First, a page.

Journal of Neural Transmission

, Volume 121, Issue 12, pp 1529–1539 | Cite as

Characteristics and occurrence of speech impairment in Huntington’s disease: possible influence of antipsychotic medication

  • Jan Rusz
  • Jiří Klempíř
  • Tereza Tykalová
  • Eva Baborová
  • Roman Čmejla
  • Evžen Růžička
  • Jan Roth
Neurology and Preclinical Neurological Studies - Original Article

Abstract

Although motor speech impairment is a common manifestation of Huntington’s disease (HD), its description remains limited. The aim of the current study was therefore to estimate the occurrence and characteristics of speech disorder in HD and to explore the influence of antipsychotic medication on speech performance. Speech samples, including reading passage and monologue, were acquired from 40 individuals diagnosed with HD and 40 age- and sex-matched healthy controls. Objective acoustic analyses were used to evaluate key aspects of speech including vowel articulation, intensity, pitch and timing. A predictive model was constructed to detect the occurrence and most prominent patterns of speech dysfunction in HD. We revealed that 93 % of HD patients manifest some degree of speech impairment. Decreased number of pauses, slower articulation rate, imprecise vowel articulation and excess intensity variations were found to be the most salient patterns of speech dysfunction in HD. We further demonstrated that antipsychotic medication may induce excessive loudness and pitch variations perceptually resembling excess patterns of word stress, and may also accentuate general problems with speech timing. Additionally, antipsychotics induced a slight improvement of vowel articulation. Specific speech alterations observed in HD patients indicate that speech production may reflect the pathophysiology of the disease as well as treatment effects, and may therefore be considered a valuable marker of functional disability in HD.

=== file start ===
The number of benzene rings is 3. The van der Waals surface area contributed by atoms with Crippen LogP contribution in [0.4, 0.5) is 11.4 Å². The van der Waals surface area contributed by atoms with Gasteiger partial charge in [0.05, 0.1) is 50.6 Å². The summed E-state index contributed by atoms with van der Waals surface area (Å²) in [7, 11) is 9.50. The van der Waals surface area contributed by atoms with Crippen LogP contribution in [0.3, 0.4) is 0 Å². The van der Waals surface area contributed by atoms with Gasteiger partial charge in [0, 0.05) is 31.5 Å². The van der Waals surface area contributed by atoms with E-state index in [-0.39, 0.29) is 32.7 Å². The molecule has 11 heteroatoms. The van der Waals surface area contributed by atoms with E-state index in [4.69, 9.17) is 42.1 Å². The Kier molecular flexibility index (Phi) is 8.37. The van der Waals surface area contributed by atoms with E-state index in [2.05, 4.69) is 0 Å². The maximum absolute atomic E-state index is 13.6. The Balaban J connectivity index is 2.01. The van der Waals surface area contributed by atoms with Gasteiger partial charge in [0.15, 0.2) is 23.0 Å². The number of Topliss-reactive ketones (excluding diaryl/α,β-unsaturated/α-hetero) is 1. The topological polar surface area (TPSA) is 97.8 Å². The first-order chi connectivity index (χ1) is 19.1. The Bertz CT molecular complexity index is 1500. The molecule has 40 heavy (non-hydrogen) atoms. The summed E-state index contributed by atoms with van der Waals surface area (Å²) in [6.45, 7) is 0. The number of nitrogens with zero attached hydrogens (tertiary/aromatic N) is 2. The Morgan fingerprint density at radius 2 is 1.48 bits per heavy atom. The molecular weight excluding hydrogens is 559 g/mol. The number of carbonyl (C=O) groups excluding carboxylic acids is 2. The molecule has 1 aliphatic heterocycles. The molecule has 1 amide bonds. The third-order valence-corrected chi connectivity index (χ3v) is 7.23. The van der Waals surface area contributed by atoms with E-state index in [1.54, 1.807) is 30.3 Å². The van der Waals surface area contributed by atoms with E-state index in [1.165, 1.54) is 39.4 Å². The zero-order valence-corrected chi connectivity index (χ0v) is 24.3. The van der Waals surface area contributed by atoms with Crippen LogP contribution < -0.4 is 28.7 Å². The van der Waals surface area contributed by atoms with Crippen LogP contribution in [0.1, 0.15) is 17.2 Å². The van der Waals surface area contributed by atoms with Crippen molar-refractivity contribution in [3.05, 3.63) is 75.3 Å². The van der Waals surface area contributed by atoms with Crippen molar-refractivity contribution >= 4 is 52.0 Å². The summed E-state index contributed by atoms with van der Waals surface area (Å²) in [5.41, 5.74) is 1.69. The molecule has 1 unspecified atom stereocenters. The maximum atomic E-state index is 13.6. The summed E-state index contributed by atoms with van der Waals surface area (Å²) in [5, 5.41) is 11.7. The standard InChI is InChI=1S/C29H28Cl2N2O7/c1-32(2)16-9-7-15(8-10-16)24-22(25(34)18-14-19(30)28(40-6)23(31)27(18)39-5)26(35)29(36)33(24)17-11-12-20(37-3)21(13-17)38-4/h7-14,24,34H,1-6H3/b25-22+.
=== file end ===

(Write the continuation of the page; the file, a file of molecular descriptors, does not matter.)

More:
Keywords

Huntington’s disease Hyperkinetic dysarthria Speech disorder Acoustic analysis Neuroleptic medication 

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Copyright information

© Springer-Verlag Wien 2014

Authors and Affiliations

  • Jan Rusz
    • 1
    • 2
  • Jiří Klempíř
    • 2
  • Tereza Tykalová
    • 1
  • Eva Baborová
    • 2
  • Roman Čmejla
    • 1
  • Evžen Růžička
    • 2
  • Jan Roth
    • 2
  1. 1.Department of Circuit Theory, Faculty of Electrical EngineeringCzech Technical University in PraguePrague 6Czech Republic
  2. 2.Department of Neurology, Centre of Clinical Neuroscience, First Faculty of MedicineCharles University in PraguePrague 2Czech Republic

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